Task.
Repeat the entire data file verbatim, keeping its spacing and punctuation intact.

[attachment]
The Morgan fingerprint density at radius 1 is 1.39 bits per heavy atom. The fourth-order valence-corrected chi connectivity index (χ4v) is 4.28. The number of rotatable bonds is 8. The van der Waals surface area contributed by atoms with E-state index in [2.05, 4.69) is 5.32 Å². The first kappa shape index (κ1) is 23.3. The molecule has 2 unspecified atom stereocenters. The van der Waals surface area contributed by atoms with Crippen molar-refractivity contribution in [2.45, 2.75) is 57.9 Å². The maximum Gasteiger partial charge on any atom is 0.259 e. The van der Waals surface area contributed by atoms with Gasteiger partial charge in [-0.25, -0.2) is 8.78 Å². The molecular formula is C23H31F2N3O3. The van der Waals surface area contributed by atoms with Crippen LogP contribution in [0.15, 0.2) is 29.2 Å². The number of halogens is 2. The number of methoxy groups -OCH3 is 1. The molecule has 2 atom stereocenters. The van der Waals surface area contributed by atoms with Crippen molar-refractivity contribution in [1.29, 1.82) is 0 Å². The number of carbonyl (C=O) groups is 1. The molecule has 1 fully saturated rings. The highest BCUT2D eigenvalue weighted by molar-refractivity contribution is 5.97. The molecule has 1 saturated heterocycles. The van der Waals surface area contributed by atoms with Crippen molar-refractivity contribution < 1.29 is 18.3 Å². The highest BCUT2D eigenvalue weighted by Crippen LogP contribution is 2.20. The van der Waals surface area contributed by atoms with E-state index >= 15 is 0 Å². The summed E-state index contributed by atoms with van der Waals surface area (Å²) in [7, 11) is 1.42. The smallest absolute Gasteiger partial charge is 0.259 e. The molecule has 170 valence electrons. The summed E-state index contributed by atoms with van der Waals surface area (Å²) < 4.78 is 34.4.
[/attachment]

The Morgan fingerprint density at radius 1 is 1.39 bits per heavy atom. The fourth-order valence-corrected chi connectivity index (χ4v) is 4.28. The number of rotatable bonds is 8. The van der Waals surface area contributed by atoms with E-state index in [2.05, 4.69) is 5.32 Å². The first kappa shape index (κ1) is 23.3. The molecule has 2 unspecified atom stereocenters. The van der Waals surface area contributed by atoms with Crippen molar-refractivity contribution in [2.45, 2.75) is 57.9 Å². The maximum Gasteiger partial charge on any atom is 0.259 e. The van der Waals surface area contributed by atoms with Gasteiger partial charge in [-0.25, -0.2) is 8.78 Å². The molecular formula is C23H31F2N3O3. The van der Waals surface area contributed by atoms with Crippen LogP contribution in [0.15, 0.2) is 29.2 Å². The number of halogens is 2. The number of methoxy groups -OCH3 is 1. The molecule has 2 atom stereocenters. The van der Waals surface area contributed by atoms with Crippen molar-refractivity contribution in [1.29, 1.82) is 0 Å². The number of carbonyl (C=O) groups is 1. The molecule has 1 fully saturated rings. The highest BCUT2D eigenvalue weighted by molar-refractivity contribution is 5.97. The molecule has 1 saturated heterocycles. The van der Waals surface area contributed by atoms with Crippen molar-refractivity contribution < 1.29 is 18.3 Å². The highest BCUT2D eigenvalue weighted by Crippen LogP contribution is 2.20. The van der Waals surface area contributed by atoms with E-state index >= 15 is 0 Å². The summed E-state index contributed by atoms with van der Waals surface area (Å²) in [7, 11) is 1.42. The smallest absolute Gasteiger partial charge is 0.259 e. The molecule has 170 valence electrons. The summed E-state index contributed by atoms with van der Waals surface area (Å²) < 4.78 is 34.4.